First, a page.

Last weekend, French professional Counterstrike players LDLC beat out seven other teams from across Europe and the Americas at X Games Aspen, raking in $25,000 for their win. This weekend, some of those opponents will continue the fight at Clutch Con, a convention and high-stakes video-game tournament at the Crowne Plaza DIA.
Organized by Arvada's Clutch Gaming Arena in partnership with Major League Gaming, Clutch Con lingered in the idea stage for nearly two years. According to Justin Moskowitz, one of Clutch's co-owners, the X Games' move to include professional gaming in this year's lineup was what finally convinced them to take the plunge.
"The decision to pull the trigger on this was kind of a tough one, because of the short amount of notice to people," says Moskowitz. "But considering all the opportunities to bring those professional teams in right after the X Games in Aspen so they wouldn't have to make an extra trip, that combined with having a lot of the resource: the right people at the right time."
Clutch Con's main event is a Counterstrike: Global Offensive tournament that will pit sixteen top professional teams against each other across four rounds of competition, with a $15,000 pot waiting for the winners. Besides the thirteen invitees, two teams won their slots in an online qualifier; Clutch saved the last spot for a Colorado team, which it picked at an in-person tournament.
Notably, Clutch reserved two seats for all-female teams, Team Karma and Ubinited, an unusual move in the top echelon of professional gaming. The move drew flak from some fans, who criticized organizers for inviting teams for anything other than raw merit. "Like, 'You should only take the people who are flat-out the best,'" recalls Moskowitz.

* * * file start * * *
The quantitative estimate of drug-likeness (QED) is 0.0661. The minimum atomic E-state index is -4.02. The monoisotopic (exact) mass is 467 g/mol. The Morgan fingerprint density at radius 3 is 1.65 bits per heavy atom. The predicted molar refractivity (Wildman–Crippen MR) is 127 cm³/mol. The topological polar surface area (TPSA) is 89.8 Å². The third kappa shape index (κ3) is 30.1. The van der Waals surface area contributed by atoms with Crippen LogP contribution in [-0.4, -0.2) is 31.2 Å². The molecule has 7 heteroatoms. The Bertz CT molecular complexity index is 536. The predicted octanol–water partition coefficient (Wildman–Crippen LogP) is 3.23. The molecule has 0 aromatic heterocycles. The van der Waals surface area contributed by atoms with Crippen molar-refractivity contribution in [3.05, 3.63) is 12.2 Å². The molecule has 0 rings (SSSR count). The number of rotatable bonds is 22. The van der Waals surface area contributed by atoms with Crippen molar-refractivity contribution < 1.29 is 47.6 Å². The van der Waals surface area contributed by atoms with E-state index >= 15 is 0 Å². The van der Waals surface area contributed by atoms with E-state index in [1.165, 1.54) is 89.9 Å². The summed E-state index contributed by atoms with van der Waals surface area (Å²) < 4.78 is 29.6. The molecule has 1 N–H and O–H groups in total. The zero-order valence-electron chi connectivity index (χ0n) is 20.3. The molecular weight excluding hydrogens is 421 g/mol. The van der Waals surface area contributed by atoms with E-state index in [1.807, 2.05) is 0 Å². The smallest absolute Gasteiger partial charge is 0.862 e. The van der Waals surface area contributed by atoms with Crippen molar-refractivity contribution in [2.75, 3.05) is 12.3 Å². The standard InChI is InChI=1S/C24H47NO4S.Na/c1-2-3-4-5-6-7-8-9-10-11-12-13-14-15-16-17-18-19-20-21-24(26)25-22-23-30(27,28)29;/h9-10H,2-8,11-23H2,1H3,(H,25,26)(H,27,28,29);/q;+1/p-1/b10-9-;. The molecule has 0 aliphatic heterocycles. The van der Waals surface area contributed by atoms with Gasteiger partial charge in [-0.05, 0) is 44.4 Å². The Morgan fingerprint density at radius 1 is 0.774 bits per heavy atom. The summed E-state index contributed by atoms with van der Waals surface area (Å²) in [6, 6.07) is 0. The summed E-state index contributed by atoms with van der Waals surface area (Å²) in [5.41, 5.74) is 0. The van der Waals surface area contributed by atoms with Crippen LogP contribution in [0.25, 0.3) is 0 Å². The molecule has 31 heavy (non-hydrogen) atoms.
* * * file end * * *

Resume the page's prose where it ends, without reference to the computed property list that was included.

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Nevertheless, he says, "If they don't have a chance to compete with the pro guys, it's going to be hard for them to catch up..... A lot of the time, if you're towards the top, it's an old-boys' club, because you're always hanging out with those people, playing with those really high-level people, so you're going to get better and better."
Besides the main event, a slew of side tournaments will let players test their skills in other games, including League of Legends, Hearthstone, Call of Duty: Advanced Warfare and Super Smash Bros., with cash prizes for the winners.
"We've been helping to build up a lot of different gaming communities over the past couple of years, and we wanted to make sure that we held a tournament for each one of them," says Moskowitz. Non-gaming events include a cosplay contest, karaoke and panels on subjects like psychology for competitive gamers.
Moskowitz says he's hoping the event captures some of the fun of an old-school LAN party, something that's largely been lost on a generation of gamers who grew up playing online against opponents from around the internet instead of around the block.
"I don't think that's something this generation has experienced as much, the ones that are just coming into gaming," he says. "The generation that's in high school and college right now, they haven't seen too many LAN parties because that's something that was around when I was a kid. Hundreds of of computers in one room, going twenty-four hours a day, playing games until you don't feel like playing any more."
The con will run round-the-clock through Sunday night, with Lo-tek, J'Adore and other DJs spinning after organized play wraps up for the day, and anime and YouTube videos padding out the early-morning hours. To find out more about programming and tickets, go to Clutch Con's site.
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